Cancer Research

Our Proton Beam Therapy trials and evaluations

Following his own successful treatment for throat cancer using Proton Bean Therapy (PBT) in 2018, Ian Taylor, of The Taylor Family Foundation (TTFF), is pleased to announce that TTFF is funding large- scale clinical trials at the new Proton Beam Therapy facility at the world-renowned Christie Cancer Centre in Manchester. This will increase the likelihood of the provision of PBT for Head and Neck cancer patients who have recurrent disease and are in desperate need of the new treatment.

Ian Taylor comments on his own experience: I was first diagnosed with throat cancer in 2014 and received chemo and radio therapy. Unfortunately, the cancer returned in 2017 when invasive surgery was deemed to be the only feasible remedy at that time. When a third bout of cells developed, having exhausted the traditional treatment options available to me, I was lucky to find the option of Proton Beam Therapy and received treatment overseas. I had the resources to fund my travel and treatment but for most that is not an option. I hope that through the work The Christie and others are doing, we can look forward to the time when PBT will be available to all who need it, and that it will become a mainstream treatment provided by the NHS.

Head and Neck Cancer is one of the most common subgroups of cancer with around 11,700 patients in the UK being given the life-changing diagnosis every year. Survival rates vary but overall around 50% of patients will survive 5 years from diagnosis.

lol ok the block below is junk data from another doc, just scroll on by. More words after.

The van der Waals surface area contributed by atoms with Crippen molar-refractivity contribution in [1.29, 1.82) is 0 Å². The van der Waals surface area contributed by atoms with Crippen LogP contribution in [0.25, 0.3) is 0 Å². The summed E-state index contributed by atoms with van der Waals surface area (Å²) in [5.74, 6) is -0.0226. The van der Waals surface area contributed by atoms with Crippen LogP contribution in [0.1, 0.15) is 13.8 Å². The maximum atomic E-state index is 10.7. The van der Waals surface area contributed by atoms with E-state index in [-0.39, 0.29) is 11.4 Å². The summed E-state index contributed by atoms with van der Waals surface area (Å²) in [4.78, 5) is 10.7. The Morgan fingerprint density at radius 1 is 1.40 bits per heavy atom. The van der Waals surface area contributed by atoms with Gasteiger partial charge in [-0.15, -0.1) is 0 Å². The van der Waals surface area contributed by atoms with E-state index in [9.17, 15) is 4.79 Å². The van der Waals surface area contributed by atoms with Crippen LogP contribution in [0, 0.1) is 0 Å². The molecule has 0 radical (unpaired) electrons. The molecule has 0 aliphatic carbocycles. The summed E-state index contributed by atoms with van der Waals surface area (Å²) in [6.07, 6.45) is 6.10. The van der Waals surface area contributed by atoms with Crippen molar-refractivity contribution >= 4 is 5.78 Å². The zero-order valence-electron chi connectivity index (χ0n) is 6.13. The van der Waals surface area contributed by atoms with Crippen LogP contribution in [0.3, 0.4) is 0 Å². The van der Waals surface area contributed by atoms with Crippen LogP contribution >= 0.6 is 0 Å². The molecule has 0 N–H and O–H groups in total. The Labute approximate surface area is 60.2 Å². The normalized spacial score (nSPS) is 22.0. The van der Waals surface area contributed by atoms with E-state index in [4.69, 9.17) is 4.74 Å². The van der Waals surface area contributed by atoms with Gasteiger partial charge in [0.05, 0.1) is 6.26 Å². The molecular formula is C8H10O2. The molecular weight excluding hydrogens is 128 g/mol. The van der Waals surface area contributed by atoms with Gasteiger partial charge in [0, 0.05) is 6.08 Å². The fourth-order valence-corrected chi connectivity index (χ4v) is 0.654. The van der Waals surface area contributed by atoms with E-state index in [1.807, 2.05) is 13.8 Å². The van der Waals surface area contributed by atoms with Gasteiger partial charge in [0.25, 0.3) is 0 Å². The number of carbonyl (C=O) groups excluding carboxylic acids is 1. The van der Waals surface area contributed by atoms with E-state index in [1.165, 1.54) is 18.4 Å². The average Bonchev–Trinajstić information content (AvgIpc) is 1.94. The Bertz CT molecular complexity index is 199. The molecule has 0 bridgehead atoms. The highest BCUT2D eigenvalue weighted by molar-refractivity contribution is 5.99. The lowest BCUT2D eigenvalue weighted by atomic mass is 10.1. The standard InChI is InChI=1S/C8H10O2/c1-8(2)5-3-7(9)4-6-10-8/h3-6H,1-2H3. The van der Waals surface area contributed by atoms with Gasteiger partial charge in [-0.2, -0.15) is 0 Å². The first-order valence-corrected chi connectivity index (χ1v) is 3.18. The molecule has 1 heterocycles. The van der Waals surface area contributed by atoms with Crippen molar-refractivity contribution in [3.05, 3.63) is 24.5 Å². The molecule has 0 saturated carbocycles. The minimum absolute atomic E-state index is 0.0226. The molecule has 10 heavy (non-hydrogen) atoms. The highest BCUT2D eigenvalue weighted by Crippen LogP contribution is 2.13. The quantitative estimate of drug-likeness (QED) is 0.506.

Radiotherapy is used to treat over 50% of these cancers and can often completely cure them, however, the high-power X-rays used pass straight through the body, often causing devastating side- effects as they hit critical structures in the head and neck. Some patients become too ill to complete the course of treatment and even if fully treated, should the cancer return, further rounds of treatment are often not possible.


Proton Beam Therapy (PBT) is an exceptionally advanced treatment where particles smaller than an atom are fired at tumours at over half the speed of light. They deposit their radioactive payload with microscopic precision, potentially curing cancer even in people who cannot receive any more radiotherapy.

The Christie is one of the largest single cancer centres in Europe and has already started delivering PBT to small number of patients with certain rare cancers. Their internationally renowned team of professors and doctors believe they are on the cusp of a new break-through with PBT, combining it with immunotherapy to harness the patients’ own immune system to fight the cancer.

In addition to the Trials specifically for head and neck, we are also funding research at University College London Hospitals (UCLH), whose own PBT Centre is due to open in 2020. The Taylor Family Foundation will be providing funding for their ambitious 5-year plan to make full use of this new technology to treat as many types of common cancers as possible (such as breast, pancreatic, liver, lymphoma and lung). A dedicated team of physicists, biologists, doctors and researchers will collaborate internationally with existing experts and find the evidence required for PBT to become routine ‘standard of care’, radically changing the treatment options on offer for cancer patients in the future, as well as shaping treatment guidelines and protocols internationally.